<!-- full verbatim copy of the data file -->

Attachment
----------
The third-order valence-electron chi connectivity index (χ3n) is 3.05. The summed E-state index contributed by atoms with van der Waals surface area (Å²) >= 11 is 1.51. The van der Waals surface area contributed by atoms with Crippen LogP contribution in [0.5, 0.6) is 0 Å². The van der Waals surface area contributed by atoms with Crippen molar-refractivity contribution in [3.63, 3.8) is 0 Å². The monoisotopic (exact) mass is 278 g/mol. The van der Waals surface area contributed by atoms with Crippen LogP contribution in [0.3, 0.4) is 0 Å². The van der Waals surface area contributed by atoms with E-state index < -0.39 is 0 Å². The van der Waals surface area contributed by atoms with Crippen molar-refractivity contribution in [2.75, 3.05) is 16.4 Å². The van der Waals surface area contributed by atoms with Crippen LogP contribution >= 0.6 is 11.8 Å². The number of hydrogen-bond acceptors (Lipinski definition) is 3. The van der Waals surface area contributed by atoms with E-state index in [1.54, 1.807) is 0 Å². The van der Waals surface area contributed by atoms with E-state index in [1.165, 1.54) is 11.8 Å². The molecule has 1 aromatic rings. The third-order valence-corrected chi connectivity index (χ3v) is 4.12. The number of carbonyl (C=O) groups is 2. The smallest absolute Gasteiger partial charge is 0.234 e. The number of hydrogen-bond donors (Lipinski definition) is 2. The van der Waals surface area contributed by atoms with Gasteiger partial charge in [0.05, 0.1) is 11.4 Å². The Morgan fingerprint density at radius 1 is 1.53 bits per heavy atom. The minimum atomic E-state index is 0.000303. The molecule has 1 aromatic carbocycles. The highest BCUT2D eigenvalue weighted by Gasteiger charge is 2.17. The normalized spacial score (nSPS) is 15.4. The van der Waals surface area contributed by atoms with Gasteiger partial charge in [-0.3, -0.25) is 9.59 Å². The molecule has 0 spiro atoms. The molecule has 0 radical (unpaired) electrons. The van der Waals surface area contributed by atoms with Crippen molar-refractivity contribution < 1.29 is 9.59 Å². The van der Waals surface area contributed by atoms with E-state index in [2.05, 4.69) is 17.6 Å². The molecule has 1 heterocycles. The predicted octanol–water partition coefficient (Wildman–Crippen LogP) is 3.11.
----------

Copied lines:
The third-order valence-electron chi connectivity index (χ3n) is 3.05. The summed E-state index contributed by atoms with van der Waals surface area (Å²) >= 11 is 1.51. The van der Waals surface area contributed by atoms with Crippen LogP contribution in [0.5, 0.6) is 0 Å². The van der Waals surface area contributed by atoms with Crippen molar-refractivity contribution in [3.63, 3.8) is 0 Å². The monoisotopic (exact) mass is 278 g/mol. The van der Waals surface area contributed by atoms with Crippen LogP contribution in [0.3, 0.4) is 0 Å². The van der Waals surface area contributed by atoms with E-state index < -0.39 is 0 Å². The van der Waals surface area contributed by atoms with Crippen molar-refractivity contribution in [2.75, 3.05) is 16.4 Å². The van der Waals surface area contributed by atoms with Crippen LogP contribution >= 0.6 is 11.8 Å². The number of hydrogen-bond acceptors (Lipinski definition) is 3. The van der Waals surface area contributed by atoms with E-state index in [1.54, 1.807) is 0 Å². The van der Waals surface area contributed by atoms with E-state index in [1.165, 1.54) is 11.8 Å². The molecule has 1 aromatic rings. The third-order valence-corrected chi connectivity index (χ3v) is 4.12. The number of carbonyl (C=O) groups is 2. The smallest absolute Gasteiger partial charge is 0.234 e. The number of hydrogen-bond donors (Lipinski definition) is 2. The van der Waals surface area contributed by atoms with Gasteiger partial charge in [0.05, 0.1) is 11.4 Å². The Morgan fingerprint density at radius 1 is 1.53 bits per heavy atom. The minimum atomic E-state index is 0.000303. The molecule has 1 aromatic carbocycles. The highest BCUT2D eigenvalue weighted by Gasteiger charge is 2.17. The normalized spacial score (nSPS) is 15.4. The van der Waals surface area contributed by atoms with Gasteiger partial charge in [-0.3, -0.25) is 9.59 Å². The molecule has 0 spiro atoms. The molecule has 0 radical (unpaired) electrons. The van der Waals surface area contributed by atoms with Crippen molar-refractivity contribution < 1.29 is 9.59 Å². The van der Waals surface area contributed by atoms with E-state index in [2.05, 4.69) is 17.6 Å². The molecule has 1 heterocycles. The predicted octanol–water partition coefficient (Wildman–Crippen LogP) is 3.11.